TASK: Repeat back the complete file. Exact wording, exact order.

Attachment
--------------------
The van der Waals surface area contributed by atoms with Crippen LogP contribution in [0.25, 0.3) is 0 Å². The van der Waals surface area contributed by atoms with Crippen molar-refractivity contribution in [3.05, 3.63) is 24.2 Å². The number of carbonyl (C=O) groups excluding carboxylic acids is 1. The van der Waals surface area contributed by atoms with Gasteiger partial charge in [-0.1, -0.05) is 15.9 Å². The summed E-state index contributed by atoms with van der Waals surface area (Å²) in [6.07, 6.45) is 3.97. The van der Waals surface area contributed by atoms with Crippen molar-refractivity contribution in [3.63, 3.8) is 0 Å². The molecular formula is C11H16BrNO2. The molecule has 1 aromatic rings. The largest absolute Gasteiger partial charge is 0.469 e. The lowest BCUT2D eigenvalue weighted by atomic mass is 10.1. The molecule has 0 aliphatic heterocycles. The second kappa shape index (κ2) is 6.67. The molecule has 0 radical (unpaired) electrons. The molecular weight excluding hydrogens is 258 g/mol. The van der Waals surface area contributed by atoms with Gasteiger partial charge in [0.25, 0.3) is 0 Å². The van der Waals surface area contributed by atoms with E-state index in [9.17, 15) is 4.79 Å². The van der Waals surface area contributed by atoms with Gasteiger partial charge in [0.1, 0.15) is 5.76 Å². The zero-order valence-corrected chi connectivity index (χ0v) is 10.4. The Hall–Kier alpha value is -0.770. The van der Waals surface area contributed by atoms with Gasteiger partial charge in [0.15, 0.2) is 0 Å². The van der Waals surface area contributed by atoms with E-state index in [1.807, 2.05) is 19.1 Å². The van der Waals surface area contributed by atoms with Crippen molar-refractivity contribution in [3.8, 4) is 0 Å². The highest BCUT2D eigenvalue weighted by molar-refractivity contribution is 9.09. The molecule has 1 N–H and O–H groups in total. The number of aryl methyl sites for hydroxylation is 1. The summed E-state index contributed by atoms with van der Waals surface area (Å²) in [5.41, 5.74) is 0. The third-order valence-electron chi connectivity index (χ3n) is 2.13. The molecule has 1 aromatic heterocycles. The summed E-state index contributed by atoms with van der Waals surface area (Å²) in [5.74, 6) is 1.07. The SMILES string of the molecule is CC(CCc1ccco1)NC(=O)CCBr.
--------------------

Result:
The van der Waals surface area contributed by atoms with Crippen LogP contribution in [0.25, 0.3) is 0 Å². The van der Waals surface area contributed by atoms with Crippen molar-refractivity contribution in [3.05, 3.63) is 24.2 Å². The number of carbonyl (C=O) groups excluding carboxylic acids is 1. The van der Waals surface area contributed by atoms with Gasteiger partial charge in [-0.1, -0.05) is 15.9 Å². The summed E-state index contributed by atoms with van der Waals surface area (Å²) in [6.07, 6.45) is 3.97. The van der Waals surface area contributed by atoms with Crippen molar-refractivity contribution in [3.63, 3.8) is 0 Å². The molecular formula is C11H16BrNO2. The molecule has 1 aromatic rings. The largest absolute Gasteiger partial charge is 0.469 e. The lowest BCUT2D eigenvalue weighted by atomic mass is 10.1. The molecule has 0 aliphatic heterocycles. The second kappa shape index (κ2) is 6.67. The molecule has 0 radical (unpaired) electrons. The molecular weight excluding hydrogens is 258 g/mol. The van der Waals surface area contributed by atoms with Gasteiger partial charge in [0.25, 0.3) is 0 Å². The van der Waals surface area contributed by atoms with E-state index in [9.17, 15) is 4.79 Å². The van der Waals surface area contributed by atoms with Gasteiger partial charge in [0.1, 0.15) is 5.76 Å². The zero-order valence-corrected chi connectivity index (χ0v) is 10.4. The Hall–Kier alpha value is -0.770. The van der Waals surface area contributed by atoms with Gasteiger partial charge in [0.15, 0.2) is 0 Å². The van der Waals surface area contributed by atoms with E-state index in [1.807, 2.05) is 19.1 Å². The van der Waals surface area contributed by atoms with Crippen molar-refractivity contribution in [3.8, 4) is 0 Å². The highest BCUT2D eigenvalue weighted by molar-refractivity contribution is 9.09. The molecule has 1 N–H and O–H groups in total. The number of aryl methyl sites for hydroxylation is 1. The summed E-state index contributed by atoms with van der Waals surface area (Å²) in [5.41, 5.74) is 0. The third-order valence-electron chi connectivity index (χ3n) is 2.13. The molecule has 1 aromatic heterocycles. The summed E-state index contributed by atoms with van der Waals surface area (Å²) in [5.74, 6) is 1.07. The SMILES string of the molecule is CC(CCc1ccco1)NC(=O)CCBr.